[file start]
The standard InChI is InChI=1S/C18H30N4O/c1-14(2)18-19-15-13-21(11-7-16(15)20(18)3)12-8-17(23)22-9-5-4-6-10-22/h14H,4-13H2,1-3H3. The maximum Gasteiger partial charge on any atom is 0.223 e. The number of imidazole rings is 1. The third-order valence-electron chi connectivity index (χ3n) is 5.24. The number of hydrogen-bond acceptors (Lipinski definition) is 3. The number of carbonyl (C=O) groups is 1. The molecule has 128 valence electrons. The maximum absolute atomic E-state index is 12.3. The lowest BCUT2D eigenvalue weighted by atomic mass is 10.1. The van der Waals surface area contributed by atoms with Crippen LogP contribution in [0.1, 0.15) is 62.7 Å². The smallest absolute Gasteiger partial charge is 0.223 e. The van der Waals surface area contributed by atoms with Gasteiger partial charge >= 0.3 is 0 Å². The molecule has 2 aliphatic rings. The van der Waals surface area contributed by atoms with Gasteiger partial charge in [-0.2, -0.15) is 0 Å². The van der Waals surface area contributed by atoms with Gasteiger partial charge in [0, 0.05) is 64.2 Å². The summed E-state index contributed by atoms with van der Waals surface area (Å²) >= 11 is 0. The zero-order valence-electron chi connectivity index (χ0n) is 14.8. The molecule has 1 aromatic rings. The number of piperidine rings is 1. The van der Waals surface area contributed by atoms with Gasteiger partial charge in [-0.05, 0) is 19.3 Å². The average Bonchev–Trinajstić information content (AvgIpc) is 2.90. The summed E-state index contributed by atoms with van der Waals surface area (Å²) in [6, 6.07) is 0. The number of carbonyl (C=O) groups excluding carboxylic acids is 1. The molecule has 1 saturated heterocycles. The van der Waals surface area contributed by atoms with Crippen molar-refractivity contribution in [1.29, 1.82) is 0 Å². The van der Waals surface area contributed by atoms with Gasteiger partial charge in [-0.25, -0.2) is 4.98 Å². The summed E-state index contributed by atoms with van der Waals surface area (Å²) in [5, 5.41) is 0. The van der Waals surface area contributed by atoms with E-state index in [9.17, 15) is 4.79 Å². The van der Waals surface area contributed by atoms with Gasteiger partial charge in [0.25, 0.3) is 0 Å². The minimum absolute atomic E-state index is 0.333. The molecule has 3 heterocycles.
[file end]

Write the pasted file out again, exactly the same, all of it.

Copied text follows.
The standard InChI is InChI=1S/C18H30N4O/c1-14(2)18-19-15-13-21(11-7-16(15)20(18)3)12-8-17(23)22-9-5-4-6-10-22/h14H,4-13H2,1-3H3. The maximum Gasteiger partial charge on any atom is 0.223 e. The number of imidazole rings is 1. The third-order valence-electron chi connectivity index (χ3n) is 5.24. The number of hydrogen-bond acceptors (Lipinski definition) is 3. The number of carbonyl (C=O) groups is 1. The molecule has 128 valence electrons. The maximum absolute atomic E-state index is 12.3. The lowest BCUT2D eigenvalue weighted by atomic mass is 10.1. The van der Waals surface area contributed by atoms with Crippen LogP contribution in [0.1, 0.15) is 62.7 Å². The smallest absolute Gasteiger partial charge is 0.223 e. The van der Waals surface area contributed by atoms with Gasteiger partial charge >= 0.3 is 0 Å². The molecule has 2 aliphatic rings. The van der Waals surface area contributed by atoms with Gasteiger partial charge in [-0.2, -0.15) is 0 Å². The van der Waals surface area contributed by atoms with Gasteiger partial charge in [0, 0.05) is 64.2 Å². The summed E-state index contributed by atoms with van der Waals surface area (Å²) >= 11 is 0. The zero-order valence-electron chi connectivity index (χ0n) is 14.8. The molecule has 1 aromatic rings. The number of piperidine rings is 1. The van der Waals surface area contributed by atoms with Gasteiger partial charge in [-0.05, 0) is 19.3 Å². The average Bonchev–Trinajstić information content (AvgIpc) is 2.90. The summed E-state index contributed by atoms with van der Waals surface area (Å²) in [6, 6.07) is 0. The number of carbonyl (C=O) groups excluding carboxylic acids is 1. The molecule has 1 saturated heterocycles. The van der Waals surface area contributed by atoms with Crippen molar-refractivity contribution in [1.29, 1.82) is 0 Å². The van der Waals surface area contributed by atoms with Gasteiger partial charge in [-0.25, -0.2) is 4.98 Å². The summed E-state index contributed by atoms with van der Waals surface area (Å²) in [5, 5.41) is 0. The van der Waals surface area contributed by atoms with E-state index in [9.17, 15) is 4.79 Å². The van der Waals surface area contributed by atoms with Gasteiger partial charge in [0.25, 0.3) is 0 Å². The minimum absolute atomic E-state index is 0.333. The molecule has 3 heterocycles.